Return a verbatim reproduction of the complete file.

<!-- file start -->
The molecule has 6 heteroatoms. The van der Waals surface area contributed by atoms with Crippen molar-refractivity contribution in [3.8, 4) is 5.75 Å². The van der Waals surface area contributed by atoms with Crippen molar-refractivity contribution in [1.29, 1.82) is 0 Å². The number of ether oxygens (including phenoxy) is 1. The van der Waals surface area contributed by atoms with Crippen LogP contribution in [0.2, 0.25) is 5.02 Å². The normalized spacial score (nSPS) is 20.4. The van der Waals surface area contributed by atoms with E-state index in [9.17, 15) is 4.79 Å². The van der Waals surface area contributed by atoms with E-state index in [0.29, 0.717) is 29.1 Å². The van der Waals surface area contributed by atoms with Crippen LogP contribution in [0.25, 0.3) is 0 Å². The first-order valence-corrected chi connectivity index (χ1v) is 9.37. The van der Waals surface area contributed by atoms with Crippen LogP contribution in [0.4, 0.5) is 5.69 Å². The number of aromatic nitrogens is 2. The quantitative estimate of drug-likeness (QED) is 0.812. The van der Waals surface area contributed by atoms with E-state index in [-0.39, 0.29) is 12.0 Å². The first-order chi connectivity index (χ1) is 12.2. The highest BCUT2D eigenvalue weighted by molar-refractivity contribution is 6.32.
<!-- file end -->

The molecule has 6 heteroatoms. The van der Waals surface area contributed by atoms with Crippen molar-refractivity contribution in [3.8, 4) is 5.75 Å². The van der Waals surface area contributed by atoms with Crippen molar-refractivity contribution in [1.29, 1.82) is 0 Å². The number of ether oxygens (including phenoxy) is 1. The van der Waals surface area contributed by atoms with Crippen LogP contribution in [0.2, 0.25) is 5.02 Å². The normalized spacial score (nSPS) is 20.4. The van der Waals surface area contributed by atoms with E-state index in [9.17, 15) is 4.79 Å². The van der Waals surface area contributed by atoms with E-state index in [0.29, 0.717) is 29.1 Å². The van der Waals surface area contributed by atoms with Crippen LogP contribution in [0.25, 0.3) is 0 Å². The first-order valence-corrected chi connectivity index (χ1v) is 9.37. The van der Waals surface area contributed by atoms with Crippen LogP contribution in [0.4, 0.5) is 5.69 Å². The number of aromatic nitrogens is 2. The quantitative estimate of drug-likeness (QED) is 0.812. The van der Waals surface area contributed by atoms with E-state index in [-0.39, 0.29) is 12.0 Å². The first-order chi connectivity index (χ1) is 12.2. The highest BCUT2D eigenvalue weighted by molar-refractivity contribution is 6.32.